Microwave satellite imagery indicates that Tropical Cyclone Nada has a well organized, circular low level circulation.  However, most of the thunderstorms are occurring in bands southwest of the center and north of the center.  There are mostly low clouds and showers in the circular bands south and east of the center of circulation.  An upper level ridge over the northern Bay of Bengal is producing easterly winds which are causing moderate vertical wind shear.  The upper level easterly flow is inhibiting the development of thunderstorms east of the center of Tropical Cyclone Nada and those winds may be tilting the circulation toward the west.

The environment surround Tropical Cyclone Nada consists of factors that are favorable for intensification and factors that are unfavorable.  Tropical Cyclone Nada is moving over water where the Sea Surface Temperature is near 29°C.  So, there is sufficient energy in the upper ocean to support intensification.  However the easterly winds in the upper levels are restricting upper level divergence to the east of the tropical cyclone.  Moderate vertical wind shear will limit intensification unless the upper level winds weaken.  If the upper level winds do weaken, then Nada could strengthen given its well developed low level circulation.  Tropical Cyclone Nada only has about 24 to 30 hours before it reaches the coast of India and it will start to weaken once it moves over land.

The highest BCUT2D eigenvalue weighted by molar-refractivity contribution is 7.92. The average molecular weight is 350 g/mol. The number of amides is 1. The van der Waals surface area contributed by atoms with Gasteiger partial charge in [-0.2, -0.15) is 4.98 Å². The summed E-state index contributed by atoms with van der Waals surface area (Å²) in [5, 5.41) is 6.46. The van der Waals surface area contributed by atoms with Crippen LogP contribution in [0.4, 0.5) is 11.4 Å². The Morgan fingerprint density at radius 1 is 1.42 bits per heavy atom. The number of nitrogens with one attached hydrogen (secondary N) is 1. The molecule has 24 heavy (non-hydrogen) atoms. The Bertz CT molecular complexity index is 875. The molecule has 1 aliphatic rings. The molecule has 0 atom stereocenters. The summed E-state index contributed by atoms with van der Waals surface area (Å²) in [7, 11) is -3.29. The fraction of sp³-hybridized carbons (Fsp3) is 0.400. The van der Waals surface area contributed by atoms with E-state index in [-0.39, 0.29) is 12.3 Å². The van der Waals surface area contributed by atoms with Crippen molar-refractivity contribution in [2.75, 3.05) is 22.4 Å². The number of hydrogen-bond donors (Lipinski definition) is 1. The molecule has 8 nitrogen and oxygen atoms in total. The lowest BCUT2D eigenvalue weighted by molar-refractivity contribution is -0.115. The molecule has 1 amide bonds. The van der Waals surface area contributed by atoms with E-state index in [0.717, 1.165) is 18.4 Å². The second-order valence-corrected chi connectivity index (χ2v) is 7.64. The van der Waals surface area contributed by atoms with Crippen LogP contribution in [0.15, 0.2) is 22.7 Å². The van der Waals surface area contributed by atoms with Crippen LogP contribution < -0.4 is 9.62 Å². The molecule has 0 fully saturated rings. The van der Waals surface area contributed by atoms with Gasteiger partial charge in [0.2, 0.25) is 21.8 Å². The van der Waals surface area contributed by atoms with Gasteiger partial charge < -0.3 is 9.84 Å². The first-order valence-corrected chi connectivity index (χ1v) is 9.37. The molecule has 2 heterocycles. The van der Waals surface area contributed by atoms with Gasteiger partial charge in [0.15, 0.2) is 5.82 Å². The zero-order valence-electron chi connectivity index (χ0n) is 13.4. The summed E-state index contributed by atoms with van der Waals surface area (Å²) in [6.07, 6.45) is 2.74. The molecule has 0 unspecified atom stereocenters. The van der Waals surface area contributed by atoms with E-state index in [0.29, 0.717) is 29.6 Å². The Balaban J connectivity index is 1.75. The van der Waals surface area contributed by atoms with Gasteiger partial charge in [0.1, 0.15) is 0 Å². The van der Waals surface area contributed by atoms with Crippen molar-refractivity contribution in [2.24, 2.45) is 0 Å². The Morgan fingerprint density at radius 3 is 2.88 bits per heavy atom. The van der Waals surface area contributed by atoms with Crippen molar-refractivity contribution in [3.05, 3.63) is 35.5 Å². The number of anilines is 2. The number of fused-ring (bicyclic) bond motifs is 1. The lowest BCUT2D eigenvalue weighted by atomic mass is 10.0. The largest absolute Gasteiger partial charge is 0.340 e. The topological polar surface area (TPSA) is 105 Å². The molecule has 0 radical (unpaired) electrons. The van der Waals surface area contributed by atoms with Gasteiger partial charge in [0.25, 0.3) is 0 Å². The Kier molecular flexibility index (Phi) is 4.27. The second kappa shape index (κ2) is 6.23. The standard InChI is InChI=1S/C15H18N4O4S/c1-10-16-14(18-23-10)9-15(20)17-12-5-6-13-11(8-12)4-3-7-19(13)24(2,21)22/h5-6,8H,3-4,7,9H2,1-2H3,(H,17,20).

A subtropical ridge north of Nada is steering the tropical cyclone toward the west-northwest and that general motion is expected to continue.  On its anticipated track the center of Tropical Cyclone Nada will pass north of Sri Lanka and it will approach the southeast coast of India in 24 to 30 hours.  Nada is likely to make a landfall south of Cheannai, India near Pondicherry.  Tropical Cyclone Nada is expected to continue to move to the west and it could emerge over the Arabian Sea in two or three days.

Tropical Cyclone Nada will bring gusty winds and locally heavy rain to northern Sri Lanka and southern India.  Locally heavy rain could cause flooding and mudslides in parts of northern Sri Lanka and Tamil Nadu, Kerala and Karnataka states in India.